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This month, book club had a look at award-winning author Haruki Murakami’s short-story collection Men Without Women. With his unique style and curious narratives, a few of us chose our stories in the collection.
‘Drive My Car’
This opening is the story is the one that stuck with me the most after reading the whole collection. It focuses on a widower and actor, Kafuku, who hires a female driver, Misaki, to chauffeur him in his classic yellow Saab 900 convertible after a crash which leaves him without his licence. The car provides a space between his private and public life, and as Misaki starts to question his life and choices. In these moments, the narrative slips between Kafuku’s history and his time in the car. Murakami offers an exciting mix between the inner mind and the external acted-front, in turn creating an unreliable.
Overall, I found this story fascinating, and as a curious short text to read on your lunch break its a great group of stories. The ending sentiment in this story was one of the most thought-provoking moments in the book. When Misaki asks why Kadufu stopped being friends with his only friend, he states ‘Because there was no need to keep acting’. There is this fascination with gender and the roles we choose to play. Best of all, Murakami challenges whether we should keep acting at all.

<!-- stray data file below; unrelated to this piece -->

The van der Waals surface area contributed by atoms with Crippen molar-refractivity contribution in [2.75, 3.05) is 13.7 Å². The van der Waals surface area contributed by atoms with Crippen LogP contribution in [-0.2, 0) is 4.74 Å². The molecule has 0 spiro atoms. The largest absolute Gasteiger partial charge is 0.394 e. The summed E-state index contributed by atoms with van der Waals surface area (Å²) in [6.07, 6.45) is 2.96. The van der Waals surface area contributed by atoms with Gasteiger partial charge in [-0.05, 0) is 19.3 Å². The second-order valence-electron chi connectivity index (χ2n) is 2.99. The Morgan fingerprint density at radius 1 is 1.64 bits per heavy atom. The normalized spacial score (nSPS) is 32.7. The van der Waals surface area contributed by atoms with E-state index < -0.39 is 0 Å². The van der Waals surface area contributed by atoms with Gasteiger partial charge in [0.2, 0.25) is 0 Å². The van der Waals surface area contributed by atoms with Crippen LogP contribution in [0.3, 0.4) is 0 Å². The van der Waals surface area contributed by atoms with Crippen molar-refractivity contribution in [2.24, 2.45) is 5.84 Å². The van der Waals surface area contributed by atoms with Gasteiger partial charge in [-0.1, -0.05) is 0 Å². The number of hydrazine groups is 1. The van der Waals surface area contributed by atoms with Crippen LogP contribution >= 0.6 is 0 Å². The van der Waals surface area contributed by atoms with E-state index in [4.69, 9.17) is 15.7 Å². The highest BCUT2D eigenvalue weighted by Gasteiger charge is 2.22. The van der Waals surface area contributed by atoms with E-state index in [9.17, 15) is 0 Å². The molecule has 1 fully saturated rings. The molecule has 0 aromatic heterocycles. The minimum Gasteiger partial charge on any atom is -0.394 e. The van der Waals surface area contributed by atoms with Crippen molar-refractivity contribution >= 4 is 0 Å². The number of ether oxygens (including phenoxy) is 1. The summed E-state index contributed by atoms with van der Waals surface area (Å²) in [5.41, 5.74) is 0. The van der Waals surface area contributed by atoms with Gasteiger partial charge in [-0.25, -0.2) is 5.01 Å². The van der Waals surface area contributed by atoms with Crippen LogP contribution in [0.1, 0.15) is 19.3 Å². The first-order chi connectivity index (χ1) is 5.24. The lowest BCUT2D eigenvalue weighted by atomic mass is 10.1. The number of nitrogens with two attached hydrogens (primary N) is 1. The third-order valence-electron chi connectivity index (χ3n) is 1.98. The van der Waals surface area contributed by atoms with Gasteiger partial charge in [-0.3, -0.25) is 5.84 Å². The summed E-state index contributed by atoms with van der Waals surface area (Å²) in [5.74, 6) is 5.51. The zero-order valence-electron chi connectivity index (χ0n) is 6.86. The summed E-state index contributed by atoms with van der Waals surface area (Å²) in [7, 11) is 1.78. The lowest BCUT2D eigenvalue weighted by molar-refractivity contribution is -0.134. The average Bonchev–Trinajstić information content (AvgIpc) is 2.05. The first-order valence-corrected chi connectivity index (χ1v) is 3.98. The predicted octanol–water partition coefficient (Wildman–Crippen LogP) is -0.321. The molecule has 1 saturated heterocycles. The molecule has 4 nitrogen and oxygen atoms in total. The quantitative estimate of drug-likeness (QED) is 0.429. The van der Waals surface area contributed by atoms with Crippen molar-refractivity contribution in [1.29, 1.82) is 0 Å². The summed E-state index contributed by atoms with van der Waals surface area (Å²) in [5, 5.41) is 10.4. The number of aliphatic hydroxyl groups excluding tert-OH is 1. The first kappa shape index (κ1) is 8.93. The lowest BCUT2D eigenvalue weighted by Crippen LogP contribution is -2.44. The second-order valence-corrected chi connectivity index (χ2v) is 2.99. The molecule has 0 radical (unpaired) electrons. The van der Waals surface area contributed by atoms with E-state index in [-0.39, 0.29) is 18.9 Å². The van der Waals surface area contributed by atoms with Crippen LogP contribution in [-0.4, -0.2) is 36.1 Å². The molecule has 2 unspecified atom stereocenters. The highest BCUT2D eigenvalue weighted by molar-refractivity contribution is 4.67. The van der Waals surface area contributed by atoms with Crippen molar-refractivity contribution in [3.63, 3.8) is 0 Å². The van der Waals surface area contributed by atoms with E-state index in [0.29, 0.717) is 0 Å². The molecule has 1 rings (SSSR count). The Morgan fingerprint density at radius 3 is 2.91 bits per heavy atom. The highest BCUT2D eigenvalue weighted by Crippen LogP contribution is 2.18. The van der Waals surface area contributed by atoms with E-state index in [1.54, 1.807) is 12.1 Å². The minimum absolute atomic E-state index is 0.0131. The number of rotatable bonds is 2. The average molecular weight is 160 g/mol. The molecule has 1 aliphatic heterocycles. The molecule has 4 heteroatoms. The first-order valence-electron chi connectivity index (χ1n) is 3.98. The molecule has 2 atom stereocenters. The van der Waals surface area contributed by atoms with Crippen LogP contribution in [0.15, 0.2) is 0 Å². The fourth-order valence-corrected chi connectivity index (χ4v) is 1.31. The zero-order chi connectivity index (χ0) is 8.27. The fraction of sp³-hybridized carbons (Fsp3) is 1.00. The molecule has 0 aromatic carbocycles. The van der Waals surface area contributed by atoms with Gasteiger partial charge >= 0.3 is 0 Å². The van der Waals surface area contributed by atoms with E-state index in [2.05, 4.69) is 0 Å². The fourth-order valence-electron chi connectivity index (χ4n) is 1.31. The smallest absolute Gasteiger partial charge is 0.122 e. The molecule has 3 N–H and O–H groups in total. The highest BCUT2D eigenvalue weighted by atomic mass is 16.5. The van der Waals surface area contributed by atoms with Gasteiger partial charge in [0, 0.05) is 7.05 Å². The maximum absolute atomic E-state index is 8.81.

‘Men Without Women’
‘Men Without Women’ is the last story of Murakami’s homonymous collection, observation of men that find themselves without women. Not having constructed a space outside of their relationship they are suddenly alone, in a similar way to women in Simone de Beauvoir A Broken Woman, who created everything around the relationship with a man and, not having built a private space and identity, when alone are lost in a limbic space.
A limbic space is where we found the protagonist of this short story, which begins with a sound in the middle of the night: ‘phones ringing in the middle of the night always sound harsh and grating, like some savage metal tool to destroy the world’. This is what the sound of this phone call does. On the other side of it, a man informs the protagonist that ‘a woman has vanished from this world forever’, a woman the protagonist had a relationship with.
However, this sound interrupts something other than the night; it disrupts the illusion of the world the protagonist has lived in, it reveals that, if ‘suddenly one day you become Men Without Women’, the death of the protagonist’s previous girlfriend has just made it visible to the narrator. He has lived in a space suspended between real and non-real for much longer since his relationship with this woman ended.
In his life he completely reimagined their relationship in the way he wanted it to happen: they met at elementary school, sharing an eraser that she split in half, symbolic of the middle stage (not a whole but not fragmented, not pigmented but not yet erased) he lives in. Even what he remembers of her are details linked to liminality: her favourite music was elevator music, and the threat to their relationship are sailors infesting his imagination, who convinced her to leave with them. Both the elevator and the sailors are representative of in-between space, not quite here, not quite there, but from both, there’s a possibility of an escape, while ‘Men Without Women’ is an inescapable place, where you are ‘always alone’.
– Diana Steve